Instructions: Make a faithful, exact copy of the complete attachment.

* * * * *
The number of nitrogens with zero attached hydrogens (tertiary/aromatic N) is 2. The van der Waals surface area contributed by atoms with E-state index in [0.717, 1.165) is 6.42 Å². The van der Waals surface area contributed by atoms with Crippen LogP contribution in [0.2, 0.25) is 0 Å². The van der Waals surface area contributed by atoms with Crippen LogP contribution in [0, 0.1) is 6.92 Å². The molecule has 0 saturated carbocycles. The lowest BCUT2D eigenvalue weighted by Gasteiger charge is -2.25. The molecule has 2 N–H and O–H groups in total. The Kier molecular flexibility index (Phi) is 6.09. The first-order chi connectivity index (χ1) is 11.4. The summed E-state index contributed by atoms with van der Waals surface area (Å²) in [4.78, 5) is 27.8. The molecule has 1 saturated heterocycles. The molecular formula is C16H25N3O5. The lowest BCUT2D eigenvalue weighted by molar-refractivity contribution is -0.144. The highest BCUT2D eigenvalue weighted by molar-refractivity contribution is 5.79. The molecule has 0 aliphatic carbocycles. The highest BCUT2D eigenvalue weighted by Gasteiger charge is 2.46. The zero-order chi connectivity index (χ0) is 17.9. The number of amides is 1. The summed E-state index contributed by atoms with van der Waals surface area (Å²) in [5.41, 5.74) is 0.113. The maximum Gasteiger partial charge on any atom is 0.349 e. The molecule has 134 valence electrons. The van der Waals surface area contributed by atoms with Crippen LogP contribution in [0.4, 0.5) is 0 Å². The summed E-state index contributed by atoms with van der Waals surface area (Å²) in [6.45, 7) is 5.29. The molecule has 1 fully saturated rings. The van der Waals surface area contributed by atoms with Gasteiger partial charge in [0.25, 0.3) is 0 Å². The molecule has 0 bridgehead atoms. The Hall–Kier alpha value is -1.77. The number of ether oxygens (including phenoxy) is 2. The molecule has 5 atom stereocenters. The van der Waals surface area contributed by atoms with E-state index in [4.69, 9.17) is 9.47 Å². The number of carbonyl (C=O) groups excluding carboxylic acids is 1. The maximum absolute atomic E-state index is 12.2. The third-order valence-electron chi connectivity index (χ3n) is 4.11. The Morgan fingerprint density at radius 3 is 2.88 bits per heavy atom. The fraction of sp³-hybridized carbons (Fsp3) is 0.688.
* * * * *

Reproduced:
The number of nitrogens with zero attached hydrogens (tertiary/aromatic N) is 2. The van der Waals surface area contributed by atoms with E-state index in [0.717, 1.165) is 6.42 Å². The van der Waals surface area contributed by atoms with Crippen LogP contribution in [0.2, 0.25) is 0 Å². The van der Waals surface area contributed by atoms with Crippen LogP contribution in [0, 0.1) is 6.92 Å². The molecule has 0 saturated carbocycles. The lowest BCUT2D eigenvalue weighted by Gasteiger charge is -2.25. The molecule has 2 N–H and O–H groups in total. The Kier molecular flexibility index (Phi) is 6.09. The first-order chi connectivity index (χ1) is 11.4. The summed E-state index contributed by atoms with van der Waals surface area (Å²) in [4.78, 5) is 27.8. The molecule has 1 saturated heterocycles. The molecular formula is C16H25N3O5. The lowest BCUT2D eigenvalue weighted by molar-refractivity contribution is -0.144. The highest BCUT2D eigenvalue weighted by molar-refractivity contribution is 5.79. The molecule has 0 aliphatic carbocycles. The highest BCUT2D eigenvalue weighted by Gasteiger charge is 2.46. The zero-order chi connectivity index (χ0) is 17.9. The number of amides is 1. The summed E-state index contributed by atoms with van der Waals surface area (Å²) in [5.41, 5.74) is 0.113. The maximum Gasteiger partial charge on any atom is 0.349 e. The molecule has 134 valence electrons. The van der Waals surface area contributed by atoms with Crippen LogP contribution in [0.4, 0.5) is 0 Å². The summed E-state index contributed by atoms with van der Waals surface area (Å²) in [6.45, 7) is 5.29. The molecule has 1 fully saturated rings. The van der Waals surface area contributed by atoms with Gasteiger partial charge in [0.25, 0.3) is 0 Å². The molecule has 0 bridgehead atoms. The Hall–Kier alpha value is -1.77. The number of ether oxygens (including phenoxy) is 2. The molecule has 5 atom stereocenters. The van der Waals surface area contributed by atoms with E-state index in [4.69, 9.17) is 9.47 Å². The number of carbonyl (C=O) groups excluding carboxylic acids is 1. The maximum absolute atomic E-state index is 12.2. The third-order valence-electron chi connectivity index (χ3n) is 4.11. The Morgan fingerprint density at radius 3 is 2.88 bits per heavy atom. The fraction of sp³-hybridized carbons (Fsp3) is 0.688.